A kids’ camera like the VTech Kidizoom should be at the top of every parent’s list. Kids are into cameras. So when considering items to spur your son or daughter’s outdoor creativity, a camera should be your first thought. Why?
Well, photography and video encourages your child to see the world differently while allowing him or her to create a kind of visual diary along the way. Without getting too poetic about it, photos are reminders of where we’ve been, people we’ve met, and stuff we’ve done. It makes experiences more visceral because you can relive them over and over again.
There are also innumerable secondary benefits to getting him or her behind the lens. The excitement of exploration, artistic creation, and to pre-visualize an image of video in his or her mind’s eye are just a few of the myriad benefits that will benefit your child later in life. But to survive the rough-and-tumble demands of the average child, a camera has to survive the journey.
Before buying your child a camera, keep a few things in mind, per digital media and photo expert Chris Phoenix, founder of the Phoenix Media Group.
“Look for ergonomically considered-designs with buttons that are easy to reach and press,” says Phoenix. “Make sure you teach young kids the proper way to hold a camera, and to instill enough discipline in them to hold the shot an extra moment to prevent making the image blurry, allowing the shutter to complete firing.”
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Whether you’ve got a daredevil, a budding diva, an adventurer, or just an all-around kid who’s into snapping photos, our list is tailored to his or her unique demands. Megapixels? Frame rate? Durability? Because let’s face it: Little hands drop things all the time, so a camera needs to be tough and hardy. We break each unit’s benefits and weaknesses down so that you, the patron of the arts, can get your kid creating in the snap of a flash. And as an added bonus, you get to actually hold on to your phone.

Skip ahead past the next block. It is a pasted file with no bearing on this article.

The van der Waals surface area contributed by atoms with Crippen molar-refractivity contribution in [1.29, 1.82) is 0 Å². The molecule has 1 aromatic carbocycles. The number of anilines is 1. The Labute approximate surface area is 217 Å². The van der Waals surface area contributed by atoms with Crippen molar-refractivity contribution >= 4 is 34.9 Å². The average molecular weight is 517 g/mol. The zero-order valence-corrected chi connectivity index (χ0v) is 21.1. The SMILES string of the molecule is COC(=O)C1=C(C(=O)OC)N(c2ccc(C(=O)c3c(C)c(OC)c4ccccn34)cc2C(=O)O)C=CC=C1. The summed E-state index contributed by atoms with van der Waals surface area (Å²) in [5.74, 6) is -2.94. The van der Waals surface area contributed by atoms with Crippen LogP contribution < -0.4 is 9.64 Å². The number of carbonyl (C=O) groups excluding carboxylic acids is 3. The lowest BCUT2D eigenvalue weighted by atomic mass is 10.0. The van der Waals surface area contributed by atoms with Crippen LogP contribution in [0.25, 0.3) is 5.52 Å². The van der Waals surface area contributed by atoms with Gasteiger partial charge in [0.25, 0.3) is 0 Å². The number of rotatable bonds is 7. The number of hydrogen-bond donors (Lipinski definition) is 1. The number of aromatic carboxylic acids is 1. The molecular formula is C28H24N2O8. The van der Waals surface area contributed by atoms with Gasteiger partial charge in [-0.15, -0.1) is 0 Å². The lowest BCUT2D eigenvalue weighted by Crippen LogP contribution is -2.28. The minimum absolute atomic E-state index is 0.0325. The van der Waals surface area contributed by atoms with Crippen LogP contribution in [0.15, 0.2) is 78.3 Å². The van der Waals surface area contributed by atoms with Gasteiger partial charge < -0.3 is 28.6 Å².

Best Kids’ Cameras
Think GoPro for kids: This is the HD camera for your adventurous kid, because you can mount it on bike or a helmet, and it has a wide-angle lens and waterproof case.
Pros: This is a durable, sturdy, and fun HD video and still camera for kids, with the bells and whistles they’ve come to expect from mom and dad’s phone. It has time lapse, stop motion, burst mode, fast- and slow-motion and frames, and a rechargeable battery that lasts 2.5 hours.
Cons: The 32GB microSD card is not included.
A camera on your kid's wrist? Hell yes. This watch has two cameras that allow kids to take videos, pictures and selfies. Plus, the camera watch has a customizable face, and is sweat-proof.
Pros: Think of this as a starter camera slash watch for your kids. It teaches them to tell time. It has games. And it has two cameras that let them take pictures, videos, and plenty of selfies. It has a pedometer, to encourage your kid to be active. The Kidizoom Smartwatch is deal for kids ages four to 12.
Cons: It’s not waterproof, which is a huge bummer.
We here at Fatherly are unabashedly pro instant film, as there’s just nothing in this digital age quite like holding a tactile print. While we love the space’s biggest name (rhymes with “Smolaroid”), for kids, we prefer Fujifilm’s Instax Mini 9 for a few reasons: affordability and a bunch of fun colors.